I decided on this series of blogs, because I love my fellow fans, and I want to help keep you out of trouble.
I've been reading countless of Korean law codes and researching for a few months now, because I had questions about the legality of certain parts of being an fans, and about where I stand in terms of Korean law.
I write this to help others, to help you, make informed decisions as fans!
My hope for the K-pop fandom is always that we can rise above the norm and set a positive example for others to follow.
Something being against the law doesn’t always mean that someone goes to jail for doing it or has to pay fines and damages.
Every driver who takes a red light doesn’t get pulled to court, neither does every person who pirates music, but both are still illegal.
The people who do those things know that they're against the law, my hope is to give Army the same opportunity to understand the law.
Doing something against the law doesn't necessarily mean having committed a crime, but it means that you are in danger of being detained or having to pay damages or otherwise have to face consequences as a result of your actions. But more importantly, it means that you have likely hurt someone else. So it is always best to be safe and stay within the legal bounds.
In the cases I shall discuss here, the people who get hurt are BigHit, BTS, and Army.
All of them are people we want to protect.
I shall use BTS and Army as examples here, but this applies to ALL FANDOMS and I hope that you will read it with that in mind. This applies no matter the group and fandom.
What I shall discuss here concerns parts of the South Korean law that relates to BTS and Army (not news reporters or BigHit staff, but Army). What I shall discuss are part of the law that I’ve seen many Army cross, most (I hope) not even realizing that what they’re doing is against the law and is potentially hurting BTS.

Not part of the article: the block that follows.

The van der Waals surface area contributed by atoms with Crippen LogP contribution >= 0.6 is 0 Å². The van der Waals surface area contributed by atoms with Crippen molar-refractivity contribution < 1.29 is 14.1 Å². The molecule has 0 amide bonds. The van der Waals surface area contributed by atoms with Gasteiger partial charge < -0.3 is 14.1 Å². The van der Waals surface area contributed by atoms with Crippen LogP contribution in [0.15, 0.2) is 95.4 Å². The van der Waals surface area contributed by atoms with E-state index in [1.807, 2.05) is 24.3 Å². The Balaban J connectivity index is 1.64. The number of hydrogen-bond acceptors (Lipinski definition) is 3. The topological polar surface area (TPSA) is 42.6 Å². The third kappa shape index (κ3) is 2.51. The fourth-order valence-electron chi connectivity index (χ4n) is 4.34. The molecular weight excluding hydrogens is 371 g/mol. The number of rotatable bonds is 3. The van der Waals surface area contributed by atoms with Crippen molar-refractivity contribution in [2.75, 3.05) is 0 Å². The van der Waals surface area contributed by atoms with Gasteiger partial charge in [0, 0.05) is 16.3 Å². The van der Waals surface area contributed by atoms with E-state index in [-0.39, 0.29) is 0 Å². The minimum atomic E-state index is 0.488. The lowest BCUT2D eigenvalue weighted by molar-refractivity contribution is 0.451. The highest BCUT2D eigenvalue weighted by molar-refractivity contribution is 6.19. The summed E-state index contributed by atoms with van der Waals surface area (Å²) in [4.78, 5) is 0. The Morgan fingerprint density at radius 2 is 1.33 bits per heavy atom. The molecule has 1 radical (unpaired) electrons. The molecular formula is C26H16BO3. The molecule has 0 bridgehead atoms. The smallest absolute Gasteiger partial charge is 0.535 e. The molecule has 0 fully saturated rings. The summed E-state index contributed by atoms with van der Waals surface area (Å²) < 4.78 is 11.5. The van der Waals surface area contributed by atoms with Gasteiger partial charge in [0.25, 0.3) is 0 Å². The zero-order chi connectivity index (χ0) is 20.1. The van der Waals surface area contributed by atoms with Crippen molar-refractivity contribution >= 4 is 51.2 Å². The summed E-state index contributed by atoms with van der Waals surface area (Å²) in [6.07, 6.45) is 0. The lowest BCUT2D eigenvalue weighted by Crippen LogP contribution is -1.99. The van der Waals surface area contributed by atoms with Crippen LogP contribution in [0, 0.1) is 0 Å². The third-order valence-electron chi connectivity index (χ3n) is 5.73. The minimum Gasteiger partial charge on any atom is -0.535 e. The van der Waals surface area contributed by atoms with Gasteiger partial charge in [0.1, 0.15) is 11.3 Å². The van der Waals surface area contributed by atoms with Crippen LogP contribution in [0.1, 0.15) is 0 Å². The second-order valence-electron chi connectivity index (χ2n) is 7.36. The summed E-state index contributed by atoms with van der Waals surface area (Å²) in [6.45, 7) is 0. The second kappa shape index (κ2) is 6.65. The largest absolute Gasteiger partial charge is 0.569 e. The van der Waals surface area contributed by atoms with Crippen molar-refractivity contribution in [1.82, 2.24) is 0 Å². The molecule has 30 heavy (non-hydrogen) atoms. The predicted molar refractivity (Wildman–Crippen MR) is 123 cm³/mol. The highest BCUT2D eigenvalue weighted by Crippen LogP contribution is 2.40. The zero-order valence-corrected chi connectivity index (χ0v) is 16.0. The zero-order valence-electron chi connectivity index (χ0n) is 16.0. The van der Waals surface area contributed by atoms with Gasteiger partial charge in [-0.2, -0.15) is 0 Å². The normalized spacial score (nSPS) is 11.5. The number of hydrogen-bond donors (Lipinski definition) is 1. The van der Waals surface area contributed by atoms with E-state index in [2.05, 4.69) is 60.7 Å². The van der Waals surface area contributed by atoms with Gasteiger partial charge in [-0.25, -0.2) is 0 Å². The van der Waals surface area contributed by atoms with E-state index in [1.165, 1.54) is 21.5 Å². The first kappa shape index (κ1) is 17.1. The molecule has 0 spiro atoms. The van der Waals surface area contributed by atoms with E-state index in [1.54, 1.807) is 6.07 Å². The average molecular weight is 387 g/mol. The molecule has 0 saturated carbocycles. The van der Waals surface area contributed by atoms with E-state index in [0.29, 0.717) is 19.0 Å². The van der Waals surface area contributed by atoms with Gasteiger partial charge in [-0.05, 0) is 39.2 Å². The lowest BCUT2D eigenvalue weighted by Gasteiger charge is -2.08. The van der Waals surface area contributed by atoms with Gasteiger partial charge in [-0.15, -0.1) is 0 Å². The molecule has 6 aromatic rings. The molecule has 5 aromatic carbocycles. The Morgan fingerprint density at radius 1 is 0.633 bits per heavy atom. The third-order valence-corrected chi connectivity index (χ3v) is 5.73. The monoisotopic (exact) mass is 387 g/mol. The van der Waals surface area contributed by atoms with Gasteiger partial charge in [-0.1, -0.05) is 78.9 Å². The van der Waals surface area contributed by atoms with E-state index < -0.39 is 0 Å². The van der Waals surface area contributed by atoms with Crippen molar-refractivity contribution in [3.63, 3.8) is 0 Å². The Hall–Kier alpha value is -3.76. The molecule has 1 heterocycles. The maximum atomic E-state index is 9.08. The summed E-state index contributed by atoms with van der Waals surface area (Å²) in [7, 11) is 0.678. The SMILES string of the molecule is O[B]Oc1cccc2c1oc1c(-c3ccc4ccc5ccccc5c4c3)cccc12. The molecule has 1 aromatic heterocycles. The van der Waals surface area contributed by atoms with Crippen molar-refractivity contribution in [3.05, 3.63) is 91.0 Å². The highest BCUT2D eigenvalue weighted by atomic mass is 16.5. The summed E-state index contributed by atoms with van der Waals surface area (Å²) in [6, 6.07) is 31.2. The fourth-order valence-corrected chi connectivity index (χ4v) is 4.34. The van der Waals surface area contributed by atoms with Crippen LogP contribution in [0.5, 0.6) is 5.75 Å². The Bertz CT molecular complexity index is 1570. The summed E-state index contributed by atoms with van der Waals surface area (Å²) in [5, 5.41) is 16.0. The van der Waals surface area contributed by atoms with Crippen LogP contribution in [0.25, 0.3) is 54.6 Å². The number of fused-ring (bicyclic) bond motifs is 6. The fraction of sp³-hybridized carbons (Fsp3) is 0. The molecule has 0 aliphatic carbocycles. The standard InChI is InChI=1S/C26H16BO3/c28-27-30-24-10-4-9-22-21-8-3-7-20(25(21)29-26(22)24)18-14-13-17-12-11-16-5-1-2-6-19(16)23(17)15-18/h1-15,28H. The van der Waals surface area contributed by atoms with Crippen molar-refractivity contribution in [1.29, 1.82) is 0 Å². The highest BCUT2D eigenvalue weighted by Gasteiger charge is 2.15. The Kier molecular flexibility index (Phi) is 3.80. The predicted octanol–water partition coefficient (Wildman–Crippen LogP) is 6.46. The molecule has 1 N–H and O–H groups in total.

And you may think that these things don’t apply to you since you aren’t South Korean and that these things are legal in your country… First: I doubt all of this is legal in your country, and I’d really look into that, and second: BTS are still Korean entertainers so my concern is what applies to them and fans who come in contact with them.
It'll be divided in two blog posts. So, let me begin part one, with a title that may shock you:
Taking photos of BTS can be against the law?
It can be.
In the case of BTS, it isn’t always, for regular Korean people, it often is. It's not a crime, but you do run a risk if you use or upload a photo of South Koreans without the approval of the people visible in the photo.
If you have Korean friends, you’ve probably seen that their holiday photos often look like this photo of Jimin.
Everyone’s faces in the background is blurred out if they’re close enough to the camera to easily be identified.
This is because of the Rights of Portrait in Korean law.
Article 750 of the Civil Law of South Korea details the “Rights of Portrait” (초상권). The right to portrait is a legal personal right in South Korea that means that each person has the right to their own portrait (a portrait meaning a photographic representation of themselves).